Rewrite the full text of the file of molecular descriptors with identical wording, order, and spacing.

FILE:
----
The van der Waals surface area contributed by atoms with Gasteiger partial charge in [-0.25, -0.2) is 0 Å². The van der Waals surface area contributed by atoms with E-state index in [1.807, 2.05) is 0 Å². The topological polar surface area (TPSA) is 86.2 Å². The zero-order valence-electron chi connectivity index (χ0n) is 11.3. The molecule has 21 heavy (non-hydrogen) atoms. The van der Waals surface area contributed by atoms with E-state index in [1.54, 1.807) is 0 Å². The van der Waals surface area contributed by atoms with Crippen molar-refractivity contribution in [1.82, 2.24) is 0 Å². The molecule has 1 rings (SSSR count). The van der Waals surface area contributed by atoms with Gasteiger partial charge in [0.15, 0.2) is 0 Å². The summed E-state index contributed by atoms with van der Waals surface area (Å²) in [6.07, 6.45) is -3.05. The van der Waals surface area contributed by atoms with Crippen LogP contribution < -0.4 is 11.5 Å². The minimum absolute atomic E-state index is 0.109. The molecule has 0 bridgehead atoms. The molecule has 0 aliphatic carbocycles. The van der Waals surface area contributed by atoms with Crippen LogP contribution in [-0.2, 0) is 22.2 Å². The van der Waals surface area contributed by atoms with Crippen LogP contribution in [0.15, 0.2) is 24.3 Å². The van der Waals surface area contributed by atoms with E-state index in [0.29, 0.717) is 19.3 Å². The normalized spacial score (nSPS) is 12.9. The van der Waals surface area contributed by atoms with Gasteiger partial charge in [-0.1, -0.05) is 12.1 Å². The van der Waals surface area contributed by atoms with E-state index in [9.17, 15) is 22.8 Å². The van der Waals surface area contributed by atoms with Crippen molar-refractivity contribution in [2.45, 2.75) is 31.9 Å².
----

The van der Waals surface area contributed by atoms with Gasteiger partial charge in [-0.25, -0.2) is 0 Å². The van der Waals surface area contributed by atoms with E-state index in [1.807, 2.05) is 0 Å². The topological polar surface area (TPSA) is 86.2 Å². The zero-order valence-electron chi connectivity index (χ0n) is 11.3. The molecule has 21 heavy (non-hydrogen) atoms. The van der Waals surface area contributed by atoms with E-state index in [1.54, 1.807) is 0 Å². The van der Waals surface area contributed by atoms with Crippen molar-refractivity contribution in [1.82, 2.24) is 0 Å². The molecule has 1 rings (SSSR count). The van der Waals surface area contributed by atoms with Gasteiger partial charge in [0.15, 0.2) is 0 Å². The summed E-state index contributed by atoms with van der Waals surface area (Å²) in [6.07, 6.45) is -3.05. The van der Waals surface area contributed by atoms with Crippen LogP contribution < -0.4 is 11.5 Å². The minimum absolute atomic E-state index is 0.109. The molecule has 0 bridgehead atoms. The molecule has 0 aliphatic carbocycles. The van der Waals surface area contributed by atoms with Crippen LogP contribution in [-0.2, 0) is 22.2 Å². The van der Waals surface area contributed by atoms with Crippen LogP contribution in [0.15, 0.2) is 24.3 Å². The van der Waals surface area contributed by atoms with E-state index in [0.29, 0.717) is 19.3 Å². The normalized spacial score (nSPS) is 12.9. The van der Waals surface area contributed by atoms with Gasteiger partial charge in [-0.1, -0.05) is 12.1 Å². The van der Waals surface area contributed by atoms with E-state index in [9.17, 15) is 22.8 Å². The van der Waals surface area contributed by atoms with Crippen molar-refractivity contribution in [2.45, 2.75) is 31.9 Å².